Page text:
The story by Joe Masteroff, with lyrics by Fred Ebb and music by John Kinder created musical called Cabaret. In 1966 it become the instant hit on Broadway reaching in next years the total number of 1165 performances. This cast won eight Tony Awards of 11 nominations in 1967. Two years later it was transferred to West End, where it runs to 336 performances. In 1972 musical Cabaret went to cinemas in movie version directed by Bob Fosse with Lisa Minelli, Michael York and Joel Grey. Fosse, Minelli and Grey won Academy Awards – the three of total ten nominees and eight Oscars won by the movie. Joel Grey has Tony for Broadway performance and Oscar for movie role of Master of Ceremonies. Success of the movie made possible the triumphant march of the musical through the world scenes.

Cabaret – Original Broadway Cast Recording (1966)

   An important role in promotion of the musical played the album with original cast recording published by Columbia Masterworks in mono (KOL 6640) and in stereo (KOS 3040). Original Broadway production gave twenty years-old Jill Haworth immediate position of a star. She played the role of Sally Bowles with great ease and imitating skills giving great acting opportunities for her partner Bert Canvoy who is playing an Englishman in Berlin. Most famous actress in this cast was Lotte Lenya, wife of legendary Kurt Weill, singer known for many songs defining the musical associations with pre-war Berlin. She played the role of Fräulein Schneider. But real revelation was Joel Grey, who connected professional acting with great personality perfectly fitting to the role of Master of Ceremonies, the host making the cabaret works.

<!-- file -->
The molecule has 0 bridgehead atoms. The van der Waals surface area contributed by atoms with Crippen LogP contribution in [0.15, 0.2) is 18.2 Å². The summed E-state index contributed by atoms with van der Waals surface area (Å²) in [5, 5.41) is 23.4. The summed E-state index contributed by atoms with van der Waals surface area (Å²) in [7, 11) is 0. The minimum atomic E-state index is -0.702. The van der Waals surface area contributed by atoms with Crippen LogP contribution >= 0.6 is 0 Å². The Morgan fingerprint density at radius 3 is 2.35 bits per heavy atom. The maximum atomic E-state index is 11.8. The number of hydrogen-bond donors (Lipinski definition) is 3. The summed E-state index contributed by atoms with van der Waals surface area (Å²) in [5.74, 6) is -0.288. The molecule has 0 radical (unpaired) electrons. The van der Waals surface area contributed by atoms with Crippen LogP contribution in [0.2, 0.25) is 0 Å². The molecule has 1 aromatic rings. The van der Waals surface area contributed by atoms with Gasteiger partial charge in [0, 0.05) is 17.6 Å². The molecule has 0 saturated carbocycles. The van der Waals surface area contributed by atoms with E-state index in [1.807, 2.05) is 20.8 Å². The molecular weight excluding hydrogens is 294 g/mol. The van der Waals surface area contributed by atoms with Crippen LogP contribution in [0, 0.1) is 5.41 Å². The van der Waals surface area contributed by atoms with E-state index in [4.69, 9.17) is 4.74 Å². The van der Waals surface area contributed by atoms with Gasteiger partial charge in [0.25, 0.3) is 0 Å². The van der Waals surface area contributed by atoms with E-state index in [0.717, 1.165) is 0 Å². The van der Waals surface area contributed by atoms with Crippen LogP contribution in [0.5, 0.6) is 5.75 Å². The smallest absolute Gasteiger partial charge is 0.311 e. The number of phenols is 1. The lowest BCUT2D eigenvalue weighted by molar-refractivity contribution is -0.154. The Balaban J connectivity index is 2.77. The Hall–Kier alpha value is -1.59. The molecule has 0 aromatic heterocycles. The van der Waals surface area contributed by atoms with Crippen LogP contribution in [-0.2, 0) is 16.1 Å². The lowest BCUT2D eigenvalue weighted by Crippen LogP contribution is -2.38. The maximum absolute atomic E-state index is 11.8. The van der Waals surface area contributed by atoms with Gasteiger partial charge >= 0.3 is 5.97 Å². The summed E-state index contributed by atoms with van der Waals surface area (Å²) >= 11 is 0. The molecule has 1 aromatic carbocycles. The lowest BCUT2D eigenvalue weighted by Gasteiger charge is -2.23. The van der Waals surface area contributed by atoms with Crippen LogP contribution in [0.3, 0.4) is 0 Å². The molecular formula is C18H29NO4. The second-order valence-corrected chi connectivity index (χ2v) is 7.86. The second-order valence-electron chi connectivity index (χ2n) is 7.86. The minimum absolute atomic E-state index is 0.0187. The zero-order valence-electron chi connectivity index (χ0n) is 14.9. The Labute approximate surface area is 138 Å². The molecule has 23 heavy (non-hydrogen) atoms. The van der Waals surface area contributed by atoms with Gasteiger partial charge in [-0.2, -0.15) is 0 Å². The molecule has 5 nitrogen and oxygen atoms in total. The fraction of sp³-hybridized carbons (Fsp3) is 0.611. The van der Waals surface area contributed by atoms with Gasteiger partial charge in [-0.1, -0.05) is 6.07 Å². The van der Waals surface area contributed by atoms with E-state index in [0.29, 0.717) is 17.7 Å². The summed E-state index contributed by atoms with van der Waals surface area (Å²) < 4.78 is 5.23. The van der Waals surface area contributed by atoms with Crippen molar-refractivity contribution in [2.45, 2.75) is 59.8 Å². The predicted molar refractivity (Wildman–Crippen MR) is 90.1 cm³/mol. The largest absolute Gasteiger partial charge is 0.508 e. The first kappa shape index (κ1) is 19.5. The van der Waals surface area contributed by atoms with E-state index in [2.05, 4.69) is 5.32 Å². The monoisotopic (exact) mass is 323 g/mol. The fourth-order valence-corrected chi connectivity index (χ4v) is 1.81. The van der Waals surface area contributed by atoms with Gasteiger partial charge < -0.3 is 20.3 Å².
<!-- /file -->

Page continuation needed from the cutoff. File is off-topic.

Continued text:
Great job made composer John Kander and arranger Dan Walker who made this orchestrations fitting to musical sensitivity of the 60’s and still mimic cabaret small orchestra with a little bit of jazzy taste. The Money Song is in its prior shape, with refrain sounding like diction exercise. Despite Joel Grey is great, this song was recomposed for movie version and in new shape became great hit. Imitating possibilities helped to create song Tomorrow Belongs to Me which is so close to German folk tunes, it’s hard to believe it was composed in 60’s. In movie this fragment was given the additional task, joint singing attracts new singers and develops into manifestation. From today some parts look like having too much orchestral power, but this is specific problem with strings in time this musical was created. When Jill Haworth sings title song Cabaret, the great hit of these years, it’s hard to believe how complete her identification with the 30’s style is.

Saturday, November 17, 2012